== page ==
BW: If we have 75% of the world’s heather habi­tat in the UK, where have we gone wrong? GM: BW: GM:

Bird Watching (UK) - - Parting Shot -

and bare rock. And there are few sig­nif­i­cant moves by the Na­tional Trust to do any­thing about it, be­yond En­nerdale. Worse still, the Trust tells sto­ries about the land that are sim­ply not true. For ex­am­ple, it says: “In­creas­ingly we recog­nise the value of places such as this for clean wa­ter, for stor­ing car­bon in pre­cious peat-rich soils, for food and for na­ture, and of course for recre­ation, tran­quil­lity and in­spi­ra­tion. Farm­ers are crit­i­cal for the de­liv­ery of many of th­ese things.” In re­al­ity, the best pro­tec­tion for clean wa­ter sup­plies, soil car­bon and na­ture is the re­duc­tion or ces­sa­tion of farm­ing in cru­cial places. For ex­am­ple, if you want to pre­vent floods and en­sure a steady sup­ply of wa­ter down­stream, the best means of do­ing so are to al­low trees and other dense veg­e­ta­tion to re­turn to the hills, to get the sheep off (which compact the soil), to stop the dredg­ing of trib­u­taries by farm­ers and to de-canalise the rivers. Why does it tell th­ese tales?

BW: Ru­mours have it that the Govern­ment is still try­ing to sell off the Forestry Com­mis­sion. How can we stop such a Govern­ment? GM: The fight­back against the first at­tempt to flog the for­est es­tate was im­pres­sive, not least be­cause it was started and led by an in­de­pen­dent cam­paigner. I think the Govern­ment would strug­gle even more were it to try again, not least be­cause some key NGOS, which should have led the first fight, have now been shamed into de­fend­ing the forests. Let’s hope so at any rate.

BW: Your ar­ti­cle The Pop­u­la­tion Myth talks about how see­ing pop­u­la­tion growth as the num­ber one en­vi­ron­men­tal is­sue shifts the blame from the rich to the poor. Is there not the same prob­lem for Bri­tish wildlife, with the rich dic­tat­ing what lives on their land? GM: Yes, there’s an anal­ogy to be drawn there. Char­ac­ter­is­ti­cally (though not ex­clu­sively) large landown­ers are far more con­ser­va­tive and hos­tile to wildlife than the ma­jor­ity of the pop­u­la­tion. Their slaugh­ter of Hen Har­ri­ers and other rap­tors, their ex­treme hos­til­ity to the rein­tro­duc­tion of wildlife that so many peo­ple would love to see (such as Beavers and White-tailed Ea­gles) is as stupid as it’s un­pop­u­lar. There are a few more en­light­ened own­ers, and I hope very much that the ethos be­gins to change. But we also need far bet­ter regulation and en­force­ment.

BW: Why are more com­mu­ni­ties not tak­ing the ‘Mull ini­tia­tive’ and pro­mot­ing and pro­tect­ing their birds and wildlife? GM: Good ques­tion. A lack of aware­ness, per­haps, Writer, jour­nal­ist and en­vi­ron­men­tal­ist Ge­orge Mon­biot of how ef­fec­tive it can be in terms of cre­at­ing and sus­tain­ing lo­cal em­ploy­ment. I hope very much that oth­ers learn from the ex­pe­ri­ence. Heather is typ­i­cal of the veg­e­ta­tion that oc­cu­pies land that has been re­peat­edly de­for­ested. You can see sim­i­lar land­scapes of low scrub all over the trop­ics, where re­peated cut­ting and burn­ing has taken place. There it is lamented by con­ser­va­tion­ists. Here, we fetishise it and main­tain it by cut­ting and burn­ing. Imag­ine what a Brazil­ian con­ser­va­tion­ist would say if she saw that this is our favoured method of pro­tect­ing the nat­u­ral world. She’d think we’d gone mad, and she wouldn’t be far wrong. I see the mo­not­o­nous, mono­cul­tural moor­lands that con­ser­va­tion­ists cel­e­brate as a mark of fail­ure: fail­ure of vi­sion and fail­ure of ecosys­tems.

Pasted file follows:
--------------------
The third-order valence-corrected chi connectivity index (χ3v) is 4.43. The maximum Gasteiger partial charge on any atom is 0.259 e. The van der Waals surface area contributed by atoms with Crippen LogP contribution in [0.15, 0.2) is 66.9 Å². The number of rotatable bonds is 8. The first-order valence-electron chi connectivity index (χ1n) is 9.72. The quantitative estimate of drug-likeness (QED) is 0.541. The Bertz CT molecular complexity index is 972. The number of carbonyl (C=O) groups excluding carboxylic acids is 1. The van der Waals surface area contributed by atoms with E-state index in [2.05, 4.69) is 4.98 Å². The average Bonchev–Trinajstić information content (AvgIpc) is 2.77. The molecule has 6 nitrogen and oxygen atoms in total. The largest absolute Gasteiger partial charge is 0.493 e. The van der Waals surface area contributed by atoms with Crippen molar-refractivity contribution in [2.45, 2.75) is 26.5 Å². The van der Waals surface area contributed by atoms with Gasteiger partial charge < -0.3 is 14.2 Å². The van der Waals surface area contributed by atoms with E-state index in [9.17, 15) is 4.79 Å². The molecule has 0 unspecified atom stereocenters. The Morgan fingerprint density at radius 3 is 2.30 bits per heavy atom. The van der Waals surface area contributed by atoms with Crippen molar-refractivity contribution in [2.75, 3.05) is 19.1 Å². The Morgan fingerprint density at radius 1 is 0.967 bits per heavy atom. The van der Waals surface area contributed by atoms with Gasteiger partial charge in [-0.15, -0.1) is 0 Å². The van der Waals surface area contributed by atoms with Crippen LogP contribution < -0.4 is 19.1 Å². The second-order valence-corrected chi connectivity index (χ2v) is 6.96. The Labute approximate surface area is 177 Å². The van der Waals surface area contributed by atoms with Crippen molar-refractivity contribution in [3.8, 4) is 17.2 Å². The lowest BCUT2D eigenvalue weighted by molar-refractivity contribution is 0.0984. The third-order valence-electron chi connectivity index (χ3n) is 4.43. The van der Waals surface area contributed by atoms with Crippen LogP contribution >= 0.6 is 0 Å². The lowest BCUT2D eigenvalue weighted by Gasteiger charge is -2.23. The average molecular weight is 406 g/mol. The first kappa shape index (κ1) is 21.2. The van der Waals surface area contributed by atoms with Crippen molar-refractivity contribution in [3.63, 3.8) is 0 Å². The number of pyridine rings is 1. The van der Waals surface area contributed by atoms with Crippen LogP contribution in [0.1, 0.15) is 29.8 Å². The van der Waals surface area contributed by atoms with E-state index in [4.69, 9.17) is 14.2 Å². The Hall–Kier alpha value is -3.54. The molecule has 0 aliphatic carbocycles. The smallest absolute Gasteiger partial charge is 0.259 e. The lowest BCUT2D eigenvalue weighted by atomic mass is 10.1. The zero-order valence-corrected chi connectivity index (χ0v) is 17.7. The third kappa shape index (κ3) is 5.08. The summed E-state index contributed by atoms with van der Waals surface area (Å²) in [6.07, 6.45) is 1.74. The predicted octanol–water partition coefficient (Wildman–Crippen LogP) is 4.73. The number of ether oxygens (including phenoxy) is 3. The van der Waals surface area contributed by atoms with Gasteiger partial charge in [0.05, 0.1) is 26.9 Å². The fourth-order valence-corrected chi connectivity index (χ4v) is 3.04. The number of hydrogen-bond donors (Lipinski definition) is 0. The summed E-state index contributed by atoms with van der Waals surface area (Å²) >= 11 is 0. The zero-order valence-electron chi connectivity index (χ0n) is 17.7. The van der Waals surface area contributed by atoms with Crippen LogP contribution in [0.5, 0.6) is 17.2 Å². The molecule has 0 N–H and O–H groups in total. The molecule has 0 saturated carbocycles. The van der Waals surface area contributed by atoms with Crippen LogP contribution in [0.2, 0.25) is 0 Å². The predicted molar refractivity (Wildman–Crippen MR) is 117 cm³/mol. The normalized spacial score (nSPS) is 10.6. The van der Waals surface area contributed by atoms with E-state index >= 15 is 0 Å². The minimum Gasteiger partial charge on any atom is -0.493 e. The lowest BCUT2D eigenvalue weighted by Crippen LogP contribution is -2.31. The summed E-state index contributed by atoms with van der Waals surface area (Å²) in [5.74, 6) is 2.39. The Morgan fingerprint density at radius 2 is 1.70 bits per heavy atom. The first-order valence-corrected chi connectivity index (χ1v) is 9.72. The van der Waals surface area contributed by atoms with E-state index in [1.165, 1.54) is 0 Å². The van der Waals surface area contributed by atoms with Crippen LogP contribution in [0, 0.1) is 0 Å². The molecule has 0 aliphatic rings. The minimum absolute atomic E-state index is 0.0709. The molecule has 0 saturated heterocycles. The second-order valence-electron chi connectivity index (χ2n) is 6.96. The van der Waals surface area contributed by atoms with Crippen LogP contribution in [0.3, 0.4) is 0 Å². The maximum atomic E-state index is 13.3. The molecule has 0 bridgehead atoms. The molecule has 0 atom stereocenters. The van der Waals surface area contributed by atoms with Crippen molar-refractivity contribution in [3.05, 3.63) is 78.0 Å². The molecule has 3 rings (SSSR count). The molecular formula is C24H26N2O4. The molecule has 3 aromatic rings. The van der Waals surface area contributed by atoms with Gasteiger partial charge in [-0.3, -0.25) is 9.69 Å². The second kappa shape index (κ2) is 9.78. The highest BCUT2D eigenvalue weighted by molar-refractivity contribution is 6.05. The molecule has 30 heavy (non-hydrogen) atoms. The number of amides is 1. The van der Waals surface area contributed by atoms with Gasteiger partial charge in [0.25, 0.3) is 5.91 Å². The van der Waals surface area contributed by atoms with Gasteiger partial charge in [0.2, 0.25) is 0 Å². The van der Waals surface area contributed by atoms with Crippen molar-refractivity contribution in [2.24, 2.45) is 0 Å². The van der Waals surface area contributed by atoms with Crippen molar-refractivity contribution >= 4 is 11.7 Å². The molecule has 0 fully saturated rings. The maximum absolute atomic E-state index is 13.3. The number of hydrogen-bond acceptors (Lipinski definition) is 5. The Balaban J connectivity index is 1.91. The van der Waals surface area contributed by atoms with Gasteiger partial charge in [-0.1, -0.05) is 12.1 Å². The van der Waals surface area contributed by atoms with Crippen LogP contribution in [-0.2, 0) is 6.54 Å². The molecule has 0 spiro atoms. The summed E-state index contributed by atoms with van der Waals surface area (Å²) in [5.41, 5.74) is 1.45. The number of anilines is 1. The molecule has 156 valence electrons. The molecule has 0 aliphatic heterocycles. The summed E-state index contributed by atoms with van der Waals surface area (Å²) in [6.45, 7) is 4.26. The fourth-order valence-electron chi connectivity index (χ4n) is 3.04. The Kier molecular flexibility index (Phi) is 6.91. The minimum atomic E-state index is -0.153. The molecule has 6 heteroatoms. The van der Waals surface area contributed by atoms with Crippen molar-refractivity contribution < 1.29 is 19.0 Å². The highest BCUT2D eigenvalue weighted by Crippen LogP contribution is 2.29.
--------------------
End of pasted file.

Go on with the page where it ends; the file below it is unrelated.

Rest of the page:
If all farm sub­si­dies were stopped and each farm given a hive of bees to man­age the land for, do you think farm­ing could change its di­rec­tion and sur­vive? With­out farm sub­si­dies, farm­ing in the low­lands (which tends to be prof­itable with­out them) would re­main more or less the same, ex­cept for one cru­cial dif­fer­ence: the value of land would fall sharply, al­low­ing new en­trants a foothold. Farm­ing in the up­lands would cease overnight: it is wholly de­pen­dent on pub­lic money. I’m not ad­vo­cat­ing that, but I am sug­gest­ing that we should be ask­ing some search­ing ques­tions about what we are get­ting for our money, and why we con­tinue to pay a for­tune to have the nat­u­ral world wrecked, our homes flooded and our car­bon stores de­pleted.

BW: Could a dif­fer­ent Govern­ment do any bet­ter than the present one in look­ing af­ter our birds of prey, which are be­ing slaugh­tered on grouse moors? GM: It couldn’t do much worse. The cur­rent Govern­ment has not only turned a blind eye to the abuses per­pe­trated by large landown­ers, it has ac­tively col­lab­o­rated in them, dur­ing the at­tempts to kill Buz­zards on be­half of Pheas­ant shoots. When the min­is­ter for wildlife and bio­di­ver­sity is one of the largest landown­ers in the coun­try, with a Pheas­ant es­tate and a grouse moor among his prop­er­ties, and blocks any leg­is­la­tion (such as the li­a­bil­ity of es­tate own­ers when their game­keep­ers kill pro­tected rap­tors) and hob­bles any agency which might cur­tail the de­struc­tive ac­tiv­i­ties of the class to which he be­longs, any change has got to be an im­prove­ment.

CON­TRO­VER­SIAL Some con­ser­va­tion groups seem to be en­gaged in lit­tle more than slightly mod­i­fied farm­ing

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